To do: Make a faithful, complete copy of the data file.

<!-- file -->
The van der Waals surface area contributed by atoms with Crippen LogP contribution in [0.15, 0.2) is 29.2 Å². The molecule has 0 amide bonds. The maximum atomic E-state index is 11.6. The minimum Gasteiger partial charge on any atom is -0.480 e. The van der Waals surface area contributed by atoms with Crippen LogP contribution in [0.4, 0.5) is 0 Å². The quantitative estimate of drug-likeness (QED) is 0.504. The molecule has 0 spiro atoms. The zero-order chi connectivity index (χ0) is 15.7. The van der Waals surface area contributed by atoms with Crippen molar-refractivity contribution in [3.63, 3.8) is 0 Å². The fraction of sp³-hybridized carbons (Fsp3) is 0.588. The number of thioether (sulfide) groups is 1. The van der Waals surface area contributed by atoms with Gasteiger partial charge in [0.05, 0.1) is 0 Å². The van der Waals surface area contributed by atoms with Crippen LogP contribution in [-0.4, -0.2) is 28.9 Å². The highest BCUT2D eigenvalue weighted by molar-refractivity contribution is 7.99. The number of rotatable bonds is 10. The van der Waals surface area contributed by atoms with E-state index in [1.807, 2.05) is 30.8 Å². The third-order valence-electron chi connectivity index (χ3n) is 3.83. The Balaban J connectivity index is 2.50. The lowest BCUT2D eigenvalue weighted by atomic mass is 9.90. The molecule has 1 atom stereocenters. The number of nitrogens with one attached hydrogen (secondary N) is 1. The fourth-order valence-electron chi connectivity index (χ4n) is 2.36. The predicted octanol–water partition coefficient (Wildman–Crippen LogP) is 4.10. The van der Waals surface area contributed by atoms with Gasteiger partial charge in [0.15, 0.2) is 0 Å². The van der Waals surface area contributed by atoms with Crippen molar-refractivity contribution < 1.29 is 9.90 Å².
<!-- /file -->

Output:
The van der Waals surface area contributed by atoms with Crippen LogP contribution in [0.15, 0.2) is 29.2 Å². The molecule has 0 amide bonds. The maximum atomic E-state index is 11.6. The minimum Gasteiger partial charge on any atom is -0.480 e. The van der Waals surface area contributed by atoms with Crippen LogP contribution in [0.4, 0.5) is 0 Å². The quantitative estimate of drug-likeness (QED) is 0.504. The molecule has 0 spiro atoms. The zero-order chi connectivity index (χ0) is 15.7. The van der Waals surface area contributed by atoms with Crippen molar-refractivity contribution in [3.63, 3.8) is 0 Å². The fraction of sp³-hybridized carbons (Fsp3) is 0.588. The number of thioether (sulfide) groups is 1. The van der Waals surface area contributed by atoms with Gasteiger partial charge in [0.05, 0.1) is 0 Å². The van der Waals surface area contributed by atoms with Crippen LogP contribution in [-0.4, -0.2) is 28.9 Å². The highest BCUT2D eigenvalue weighted by molar-refractivity contribution is 7.99. The number of rotatable bonds is 10. The van der Waals surface area contributed by atoms with E-state index in [1.807, 2.05) is 30.8 Å². The third-order valence-electron chi connectivity index (χ3n) is 3.83. The Balaban J connectivity index is 2.50. The lowest BCUT2D eigenvalue weighted by atomic mass is 9.90. The molecule has 1 atom stereocenters. The number of nitrogens with one attached hydrogen (secondary N) is 1. The fourth-order valence-electron chi connectivity index (χ4n) is 2.36. The predicted octanol–water partition coefficient (Wildman–Crippen LogP) is 4.10. The van der Waals surface area contributed by atoms with Gasteiger partial charge in [0.15, 0.2) is 0 Å². The van der Waals surface area contributed by atoms with Crippen molar-refractivity contribution < 1.29 is 9.90 Å².